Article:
Deficits in frontoparietal activation and anterior insula functional connectivity during regulation of cognitive-affective interference in bipolar disorder

Kristen K. Ellard, Aishwarya K. Gosai, Julia M. Felicione, Amy T. Peters, Conor V. Shea, Louisa G. Sylvia, Andrew A. Nierenberg, Alik S. Widge, Darin D. Dougherty, Thilo Deckersbach

Research output: Contribution to journalArticlepeer-review

3 Scopus citations


Objectives: Bipolar disorders (BD) are characterized by emotion and cognitive dysregulation. Mapping deficits in the neurocircuitry of cognitive-affective regulation allows for potential identification of intervention targets. This study used functional MRI data in BD patients and healthy controls during performance on a task requiring cognitive and inhibitory control superimposed on affective images, assessing cognitive and affective interference. Methods: Functional MRI data were collected from 39 BD patients and 36 healthy controls during performance on the Multi-Source Interference Task overlaid on images from the International Affective Picture System (MSIT-IAPS). Analyses examined patterns of activation in a priori regions implicated in cognitive and emotional processing. Functional connectivity to the anterior insula during task performance was also examined, given this region's role in emotion-cognition integration. Results: BD patients showed significantly less activation during cognitive interference trials in inferior parietal lobule, dorsomedial prefrontal cortex, anterior insula, mid-cingulate, and ventrolateral prefrontal cortex regardless of affective valence. BD patients showed deviations in functional connectivity with anterior insula in regions of the default mode and frontoparietal control networks during negatively valenced cognitive interference trials. Conclusions: Our findings show disruptions in cognitive regulation and inhibitory control in BD patients in the presence of irrelevant affective distractors. Results of this study suggest one pathway to dysregulation in BD is through inefficient integration of affective and cognitive information, and highlight the importance of developing interventions that target emotion-cognition integration in BD.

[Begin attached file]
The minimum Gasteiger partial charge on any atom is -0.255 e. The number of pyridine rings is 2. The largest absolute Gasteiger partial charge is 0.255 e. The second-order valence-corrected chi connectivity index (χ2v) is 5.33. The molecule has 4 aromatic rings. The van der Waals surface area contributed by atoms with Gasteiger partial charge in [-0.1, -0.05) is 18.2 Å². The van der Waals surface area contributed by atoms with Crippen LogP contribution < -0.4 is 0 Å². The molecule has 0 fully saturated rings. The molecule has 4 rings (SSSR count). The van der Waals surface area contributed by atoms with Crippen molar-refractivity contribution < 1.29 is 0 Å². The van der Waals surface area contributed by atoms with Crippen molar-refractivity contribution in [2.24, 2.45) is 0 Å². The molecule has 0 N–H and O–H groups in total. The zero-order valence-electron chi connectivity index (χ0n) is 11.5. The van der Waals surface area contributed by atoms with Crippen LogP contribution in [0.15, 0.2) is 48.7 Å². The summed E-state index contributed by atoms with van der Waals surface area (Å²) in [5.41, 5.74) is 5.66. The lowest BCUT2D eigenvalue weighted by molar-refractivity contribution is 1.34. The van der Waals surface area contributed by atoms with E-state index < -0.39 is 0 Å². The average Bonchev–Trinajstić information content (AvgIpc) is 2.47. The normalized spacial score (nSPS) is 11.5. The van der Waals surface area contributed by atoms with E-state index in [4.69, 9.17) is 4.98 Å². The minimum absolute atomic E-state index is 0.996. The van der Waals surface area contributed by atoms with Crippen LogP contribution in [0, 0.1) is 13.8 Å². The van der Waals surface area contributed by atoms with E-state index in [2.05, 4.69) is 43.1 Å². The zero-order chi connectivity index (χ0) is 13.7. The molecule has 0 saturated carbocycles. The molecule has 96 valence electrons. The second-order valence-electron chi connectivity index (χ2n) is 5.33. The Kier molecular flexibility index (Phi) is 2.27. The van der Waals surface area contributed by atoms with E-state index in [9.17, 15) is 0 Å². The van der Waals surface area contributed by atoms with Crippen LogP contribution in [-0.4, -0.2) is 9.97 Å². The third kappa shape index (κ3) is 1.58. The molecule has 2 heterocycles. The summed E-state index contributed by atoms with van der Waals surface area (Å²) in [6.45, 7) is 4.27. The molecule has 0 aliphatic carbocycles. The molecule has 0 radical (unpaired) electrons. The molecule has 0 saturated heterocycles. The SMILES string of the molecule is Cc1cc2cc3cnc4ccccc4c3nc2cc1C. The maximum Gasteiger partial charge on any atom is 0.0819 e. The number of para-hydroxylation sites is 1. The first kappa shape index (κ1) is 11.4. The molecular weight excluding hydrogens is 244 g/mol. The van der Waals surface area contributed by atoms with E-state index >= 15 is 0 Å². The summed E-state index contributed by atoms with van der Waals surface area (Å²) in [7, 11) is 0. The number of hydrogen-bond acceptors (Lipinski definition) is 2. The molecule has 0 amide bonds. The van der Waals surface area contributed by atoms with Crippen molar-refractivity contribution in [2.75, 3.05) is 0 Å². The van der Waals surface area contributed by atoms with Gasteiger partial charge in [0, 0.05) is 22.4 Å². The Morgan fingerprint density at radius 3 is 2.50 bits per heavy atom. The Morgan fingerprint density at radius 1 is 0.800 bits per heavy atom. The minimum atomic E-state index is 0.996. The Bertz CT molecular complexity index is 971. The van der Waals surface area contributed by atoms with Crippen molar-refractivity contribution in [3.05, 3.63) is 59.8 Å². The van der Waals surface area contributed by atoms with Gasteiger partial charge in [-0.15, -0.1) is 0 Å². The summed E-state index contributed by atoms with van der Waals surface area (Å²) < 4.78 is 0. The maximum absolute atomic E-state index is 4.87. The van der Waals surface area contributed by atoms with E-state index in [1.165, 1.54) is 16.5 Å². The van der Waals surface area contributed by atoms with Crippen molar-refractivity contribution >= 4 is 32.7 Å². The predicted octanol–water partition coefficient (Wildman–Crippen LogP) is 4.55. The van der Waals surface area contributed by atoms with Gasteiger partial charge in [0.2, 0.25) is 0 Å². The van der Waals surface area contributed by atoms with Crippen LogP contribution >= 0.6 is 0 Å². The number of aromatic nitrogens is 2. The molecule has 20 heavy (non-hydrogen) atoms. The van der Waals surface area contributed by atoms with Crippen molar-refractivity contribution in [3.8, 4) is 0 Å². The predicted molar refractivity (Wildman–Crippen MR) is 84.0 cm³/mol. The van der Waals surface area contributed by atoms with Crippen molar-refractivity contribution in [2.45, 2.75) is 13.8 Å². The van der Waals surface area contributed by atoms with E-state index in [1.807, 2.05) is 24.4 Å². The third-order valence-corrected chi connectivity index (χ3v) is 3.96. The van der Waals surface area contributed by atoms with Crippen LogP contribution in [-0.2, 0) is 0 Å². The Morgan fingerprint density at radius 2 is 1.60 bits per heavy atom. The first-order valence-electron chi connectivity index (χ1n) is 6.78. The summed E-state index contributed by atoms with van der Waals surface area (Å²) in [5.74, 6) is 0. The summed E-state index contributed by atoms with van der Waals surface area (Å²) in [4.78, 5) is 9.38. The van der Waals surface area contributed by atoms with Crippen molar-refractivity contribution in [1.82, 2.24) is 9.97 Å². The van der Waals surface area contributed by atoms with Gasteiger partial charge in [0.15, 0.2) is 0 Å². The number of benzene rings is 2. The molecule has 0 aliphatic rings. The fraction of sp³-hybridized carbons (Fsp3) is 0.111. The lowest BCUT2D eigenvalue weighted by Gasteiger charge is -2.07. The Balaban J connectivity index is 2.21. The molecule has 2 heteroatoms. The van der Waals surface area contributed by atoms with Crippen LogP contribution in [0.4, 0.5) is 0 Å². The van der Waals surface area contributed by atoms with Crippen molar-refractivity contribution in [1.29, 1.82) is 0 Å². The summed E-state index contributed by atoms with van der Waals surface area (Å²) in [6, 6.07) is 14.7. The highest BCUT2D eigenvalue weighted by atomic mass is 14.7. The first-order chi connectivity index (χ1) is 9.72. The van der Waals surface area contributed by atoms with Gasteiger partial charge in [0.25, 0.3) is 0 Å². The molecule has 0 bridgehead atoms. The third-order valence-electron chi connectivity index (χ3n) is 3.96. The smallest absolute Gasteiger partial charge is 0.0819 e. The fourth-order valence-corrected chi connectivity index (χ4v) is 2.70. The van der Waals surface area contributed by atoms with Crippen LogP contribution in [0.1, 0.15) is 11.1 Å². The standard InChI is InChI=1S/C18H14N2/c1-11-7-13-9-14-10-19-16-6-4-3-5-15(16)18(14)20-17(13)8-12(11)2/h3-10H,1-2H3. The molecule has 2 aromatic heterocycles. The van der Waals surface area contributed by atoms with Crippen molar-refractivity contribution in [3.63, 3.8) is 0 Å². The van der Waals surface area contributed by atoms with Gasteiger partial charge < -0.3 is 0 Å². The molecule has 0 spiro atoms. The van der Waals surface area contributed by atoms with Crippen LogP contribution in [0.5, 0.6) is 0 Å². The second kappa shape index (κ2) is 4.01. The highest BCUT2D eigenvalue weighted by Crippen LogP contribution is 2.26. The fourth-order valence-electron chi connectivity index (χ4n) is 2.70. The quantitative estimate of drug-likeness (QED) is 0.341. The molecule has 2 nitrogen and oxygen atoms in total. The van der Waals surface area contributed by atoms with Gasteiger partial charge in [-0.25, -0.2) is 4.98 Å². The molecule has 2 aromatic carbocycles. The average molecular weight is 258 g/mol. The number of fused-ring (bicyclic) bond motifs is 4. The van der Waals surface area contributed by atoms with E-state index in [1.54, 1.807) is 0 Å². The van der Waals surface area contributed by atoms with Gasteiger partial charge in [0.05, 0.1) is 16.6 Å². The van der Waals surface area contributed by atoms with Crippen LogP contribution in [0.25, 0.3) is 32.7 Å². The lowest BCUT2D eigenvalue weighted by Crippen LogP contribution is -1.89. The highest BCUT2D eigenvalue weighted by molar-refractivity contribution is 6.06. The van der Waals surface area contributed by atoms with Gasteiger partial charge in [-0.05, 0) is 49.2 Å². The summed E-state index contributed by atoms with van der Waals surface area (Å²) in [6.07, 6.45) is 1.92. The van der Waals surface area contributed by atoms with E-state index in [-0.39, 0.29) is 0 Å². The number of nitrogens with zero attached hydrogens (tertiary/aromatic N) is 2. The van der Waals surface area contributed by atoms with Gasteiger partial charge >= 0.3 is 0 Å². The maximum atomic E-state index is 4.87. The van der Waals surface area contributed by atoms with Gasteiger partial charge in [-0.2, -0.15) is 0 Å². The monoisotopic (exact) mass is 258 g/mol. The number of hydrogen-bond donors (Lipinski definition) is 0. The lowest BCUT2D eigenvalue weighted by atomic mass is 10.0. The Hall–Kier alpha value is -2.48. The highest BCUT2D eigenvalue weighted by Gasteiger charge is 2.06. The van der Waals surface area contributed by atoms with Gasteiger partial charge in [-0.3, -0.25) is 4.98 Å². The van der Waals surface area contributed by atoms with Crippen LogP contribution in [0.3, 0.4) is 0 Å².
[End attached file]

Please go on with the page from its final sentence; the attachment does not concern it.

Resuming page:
Original languageEnglish (US)
Pages (from-to)244-258
Number of pages15
JournalBipolar Disorders
Issue number3
StatePublished - May 2019
Externally publishedYes


  • Multi Source Interference Task
  • bipolar disorder
  • cognition
  • emotion regulation
  • fMRI

PubMed: MeSH publication types

  • Journal Article
  • Research Support, N.I.H., Extramural
  • Research Support, Non-U.S. Gov't
  • Research Support, U.S. Gov't, Non-P.H.S.

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